The document was partly declassified in the context of the ongoing litigation related to the COVID-19 vaccine requirements for travel.

In June, the Canadian official behind the travel mandate policy was cross-examined as part of the legal proceedings and repeatedly cited cabinet confidence as a reason for not answering questions.

Sam Presvelos, the lawyer for applicants Karl Harrison and Shaun Rickard, asked Transport Canada manager Jennifer Little if she and her COVID Recovery Team had ever made recommendations to their superiors to change aspects of the mandate that came into force on Oct. 30, 2021.

“We have made recommendations and outlined considerations. And as I mentioned, I can’t—I can’t discuss them,” said Little.

When Presvelos enquired as to why that is, Justice Department counsel Mahan Keramati evoked “cabinet confidence”—a rule protecting government information from public view.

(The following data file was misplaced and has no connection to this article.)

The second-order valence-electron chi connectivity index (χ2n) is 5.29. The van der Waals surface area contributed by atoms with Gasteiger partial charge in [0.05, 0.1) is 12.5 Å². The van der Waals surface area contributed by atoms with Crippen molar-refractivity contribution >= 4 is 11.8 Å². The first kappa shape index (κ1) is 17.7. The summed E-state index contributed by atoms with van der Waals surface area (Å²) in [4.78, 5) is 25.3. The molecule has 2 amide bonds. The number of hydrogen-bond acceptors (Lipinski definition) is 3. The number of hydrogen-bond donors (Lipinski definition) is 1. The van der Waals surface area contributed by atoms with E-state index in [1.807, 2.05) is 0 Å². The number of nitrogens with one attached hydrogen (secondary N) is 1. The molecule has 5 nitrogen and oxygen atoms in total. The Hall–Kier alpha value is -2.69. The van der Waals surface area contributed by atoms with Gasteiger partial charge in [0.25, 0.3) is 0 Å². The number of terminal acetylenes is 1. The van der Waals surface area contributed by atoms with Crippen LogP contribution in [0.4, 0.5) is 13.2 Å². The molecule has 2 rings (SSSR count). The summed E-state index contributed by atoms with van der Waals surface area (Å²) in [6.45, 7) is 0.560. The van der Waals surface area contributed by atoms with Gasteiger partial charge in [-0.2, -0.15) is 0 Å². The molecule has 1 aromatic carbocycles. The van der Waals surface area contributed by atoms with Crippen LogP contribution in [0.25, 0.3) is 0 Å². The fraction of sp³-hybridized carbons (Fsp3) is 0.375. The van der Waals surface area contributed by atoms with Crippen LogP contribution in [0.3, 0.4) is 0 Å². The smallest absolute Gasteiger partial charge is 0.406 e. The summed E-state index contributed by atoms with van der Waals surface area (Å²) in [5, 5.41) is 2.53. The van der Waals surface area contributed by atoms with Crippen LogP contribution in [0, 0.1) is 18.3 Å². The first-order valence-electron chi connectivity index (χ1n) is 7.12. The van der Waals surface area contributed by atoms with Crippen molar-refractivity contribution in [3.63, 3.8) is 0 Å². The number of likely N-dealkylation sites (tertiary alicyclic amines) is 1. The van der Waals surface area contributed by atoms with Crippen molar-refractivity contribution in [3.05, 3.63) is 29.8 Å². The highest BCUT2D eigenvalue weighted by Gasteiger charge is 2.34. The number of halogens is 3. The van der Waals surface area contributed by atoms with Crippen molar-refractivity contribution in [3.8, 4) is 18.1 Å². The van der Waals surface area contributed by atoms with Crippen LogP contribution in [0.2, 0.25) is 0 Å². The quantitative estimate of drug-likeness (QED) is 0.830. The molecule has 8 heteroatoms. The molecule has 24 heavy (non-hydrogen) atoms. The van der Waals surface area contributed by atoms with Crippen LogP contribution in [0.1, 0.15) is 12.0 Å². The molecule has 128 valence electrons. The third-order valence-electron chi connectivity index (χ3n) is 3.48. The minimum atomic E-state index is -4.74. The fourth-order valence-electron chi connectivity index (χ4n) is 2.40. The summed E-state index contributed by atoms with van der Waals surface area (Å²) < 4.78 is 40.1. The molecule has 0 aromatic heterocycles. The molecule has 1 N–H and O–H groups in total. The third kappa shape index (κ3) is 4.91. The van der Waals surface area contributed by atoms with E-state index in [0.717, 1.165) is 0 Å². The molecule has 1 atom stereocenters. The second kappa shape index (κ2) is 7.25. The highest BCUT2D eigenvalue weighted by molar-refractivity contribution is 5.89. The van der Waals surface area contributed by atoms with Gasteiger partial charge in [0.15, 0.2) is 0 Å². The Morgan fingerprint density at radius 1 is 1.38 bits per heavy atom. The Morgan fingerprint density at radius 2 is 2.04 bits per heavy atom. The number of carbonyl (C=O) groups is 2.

Presvelos asked for an undertaking to have the information released, and the government sent back four official documents, three of which were completely redacted.

The one briefing not entirely redacted also mentions the pressure the airline industry was putting on the Liberal government in late spring to lift COVID-19 restrictions.

“They are highlighting increased difficulty operating because Canada is increasingly off-side the rest of the world, and they are getting increased push-back from travelers who are aware of the latest science of weak protection from infections,” said the briefing.